Serge wants to be a spy. James bond spy. It just so happens he foils a robbery\murder and people think he really is a spy. And let the wild adventure begin.
Its j
What do you get when you mix sociopath behavior on crack cocaine with meth as a base for a spy novel? You get Pineapple Grenade that's what! And lucky for all us Serge Storm fans, Tim Dorsey is bringing another wonderful tale within the psychopathic world of everyone's lovable murdering Florida buff... with a heaping side of entertaining stupid in the form of Coleman.

Before I continue, I must be honest and say that I don't even know the overall plot and timeline of Serge Storm's life anymore. Tr
Serge Storms and his stoner side-kick Coleman become secret agents!Usually Dorsey weaves seemingly unrelated stories into one (albiet absurd) tale. Sometimes it makes you wonder where the story is going. In Pineapple Grenade it is not as bad since most of the stories are about spies, spying, covert ops, the there is more continuity. Serge still has time to kill a few deserving criminals, write letters to Sarah Palin, scam a scam artist who's sent an email to Serge asking him to send $10 ...more
Sue Wargo
I jumped into this series without knowing much about it. The blurb on the jacket made it sound like a fun book so what the heck. I found there was virtually no background provided about the characters such as who they are and their relationship to each other. As a mystery series reader, that filler which may annoy the long time reader, helps the new reader. I found that had I not purchased the book, I would have stopped after about 50 pages and given up. However, I plodded along and make that re ...more
Dan Schwartz
Every now and again I pick up a book that I have never heard of by an author I have never heard of and I am usually pleasantly surprised. This time it was Tim Dorsey's Pineapple Grenade (which I later discovered was book 15 of the Serge Storms series). Not knowing anything about the book I went into it with an open mind, which I think helped because the story was disjointed and bizarre, but in a fresh, new, and fantastic way. This book is a true literary gem and I can not wait to read the rest o ...more
PINEAPPLE GRENADE. (2012). Tim Dorsey. ***.
Dorsey is back with another installment featuring Serge Storms, his answer to all the ecological horrors going on in the world – especially those occurring in his native Florida. The focus of this novel is the assemblage of twenty or more heads of state from South and Central American countries for a meeting in Miami. It’s a summit that will discuss issues that will actually skirt any real issues that might exist, while it gives the CIA the opportunity
I know this is a broken record, but I wish GoodReads allowed half-star increments. Giving only four stars to a Tim Dorsey book feels a bit unfair. However, this is a four and a half star read. I fail to give it the full five only because it's not quite among his very best, but it's still very good. This is the 15th installment of the wacky Serge Storms, the one serial killer in all of literature you wish you could befriend. One of the miracles in the world of this type of fiction is how, after 1 ...more
With 'Pineapple Grenade', Dorsey returns to form with the formula that has made his Serge series a success. The book is well written, with clever sarcasm, a few laugh-out-loud moments, and some interesting ways to die. Serge finds himself in Miami for a summit of North and South American leaders and saves the head of state of a small 'banana republic' from a carjacking. What follows is the usual collection of Florida history trivia, rambling plot, creative murders, substance abuse and biting sar ...more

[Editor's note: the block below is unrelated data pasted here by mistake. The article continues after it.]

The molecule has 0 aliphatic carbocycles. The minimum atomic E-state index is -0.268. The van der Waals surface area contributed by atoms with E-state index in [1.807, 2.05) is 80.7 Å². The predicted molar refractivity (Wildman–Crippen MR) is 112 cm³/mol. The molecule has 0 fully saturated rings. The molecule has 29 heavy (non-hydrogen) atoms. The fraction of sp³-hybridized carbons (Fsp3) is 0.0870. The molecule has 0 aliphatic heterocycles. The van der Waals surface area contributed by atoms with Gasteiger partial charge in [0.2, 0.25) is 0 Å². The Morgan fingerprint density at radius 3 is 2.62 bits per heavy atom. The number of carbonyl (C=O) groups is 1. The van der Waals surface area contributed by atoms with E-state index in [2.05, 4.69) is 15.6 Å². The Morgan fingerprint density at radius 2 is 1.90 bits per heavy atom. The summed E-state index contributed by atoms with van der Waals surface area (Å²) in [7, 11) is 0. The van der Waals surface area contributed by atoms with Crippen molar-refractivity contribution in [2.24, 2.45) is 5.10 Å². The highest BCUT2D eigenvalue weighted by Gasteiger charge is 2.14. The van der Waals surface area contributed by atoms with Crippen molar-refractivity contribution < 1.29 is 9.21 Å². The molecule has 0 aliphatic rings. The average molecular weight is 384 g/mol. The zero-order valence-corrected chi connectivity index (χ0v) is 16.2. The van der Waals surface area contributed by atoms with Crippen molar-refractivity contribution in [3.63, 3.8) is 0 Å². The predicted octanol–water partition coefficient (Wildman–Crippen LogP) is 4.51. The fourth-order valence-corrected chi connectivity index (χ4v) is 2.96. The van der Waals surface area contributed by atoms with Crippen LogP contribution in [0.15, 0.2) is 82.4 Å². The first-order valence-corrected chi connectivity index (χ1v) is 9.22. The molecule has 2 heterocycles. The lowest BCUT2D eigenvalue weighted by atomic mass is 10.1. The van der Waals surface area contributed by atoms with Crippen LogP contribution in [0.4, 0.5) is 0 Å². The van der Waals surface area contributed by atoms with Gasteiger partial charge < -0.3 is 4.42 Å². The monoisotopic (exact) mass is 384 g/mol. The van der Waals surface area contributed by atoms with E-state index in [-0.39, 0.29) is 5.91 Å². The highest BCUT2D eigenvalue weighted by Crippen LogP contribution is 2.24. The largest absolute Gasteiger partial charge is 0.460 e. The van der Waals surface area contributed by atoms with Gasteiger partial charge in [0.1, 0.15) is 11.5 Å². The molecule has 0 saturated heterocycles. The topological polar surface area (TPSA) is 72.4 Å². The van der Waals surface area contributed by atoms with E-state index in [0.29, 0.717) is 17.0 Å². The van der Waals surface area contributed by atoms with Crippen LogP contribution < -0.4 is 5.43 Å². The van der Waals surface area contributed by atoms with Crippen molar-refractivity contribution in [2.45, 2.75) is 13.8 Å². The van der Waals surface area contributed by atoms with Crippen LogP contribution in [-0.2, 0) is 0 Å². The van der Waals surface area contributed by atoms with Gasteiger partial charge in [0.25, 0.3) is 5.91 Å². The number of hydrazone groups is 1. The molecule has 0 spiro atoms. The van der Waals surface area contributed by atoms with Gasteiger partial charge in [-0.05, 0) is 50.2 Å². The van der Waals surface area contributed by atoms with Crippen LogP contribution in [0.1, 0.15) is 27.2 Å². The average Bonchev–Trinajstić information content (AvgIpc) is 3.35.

This is Tim Dorsey at his best. Serge Storms at is ummmm worst? Serge has decided to become a spy. No one has hired him but Serge fans know that doesn't make a difference. He accidentally saves the life of a small banana republic's President during a foiled robbery near Miami Airport, who Homeland Security thinks was a botched assassination. Now everyone thinks Serge is a spy but no one can figure out who he is working for. Coleman is high, has no idea what happened but thinks being a spy is coo ...more
Pineapple Grenade the latest book in the Serge Storm series, is so bad I don't know where do I begin? Much of what I am going to say has been said by others but I don't think it can be overdone. This book is awful! Serge is up to the same wandering ranting psychotic behavior only it just is not funny anymore, and the political angle is just stupid. If you think you are the next P J O'Rourke, you aren't. Not even on the same field of his last book, which should never have seen the light of day. M ...more
Jim Corbiere
Loved it! Wouldn't recommend it if you have never read any of the other novels by Tim Dorsey because he gets right into the story..going on the assumption that you know the players! However, I would seriously recommend you read the entire series. Serge is such an insane but likable spree killer with a love of history of Florida. Armed with a camera and many other odds and ends he gives history lessons and kills bad guys in incredibly imaginative ways...always great for a laugh and to make you wo ...more
Matt Smith
Actual rating: 3 stars

Storms. Serge A. Storms. Tim Dorsey serves up more maniacal serial-killing, laugh-out-load debauchery with 007-style fanfare in Pineapple Grenade.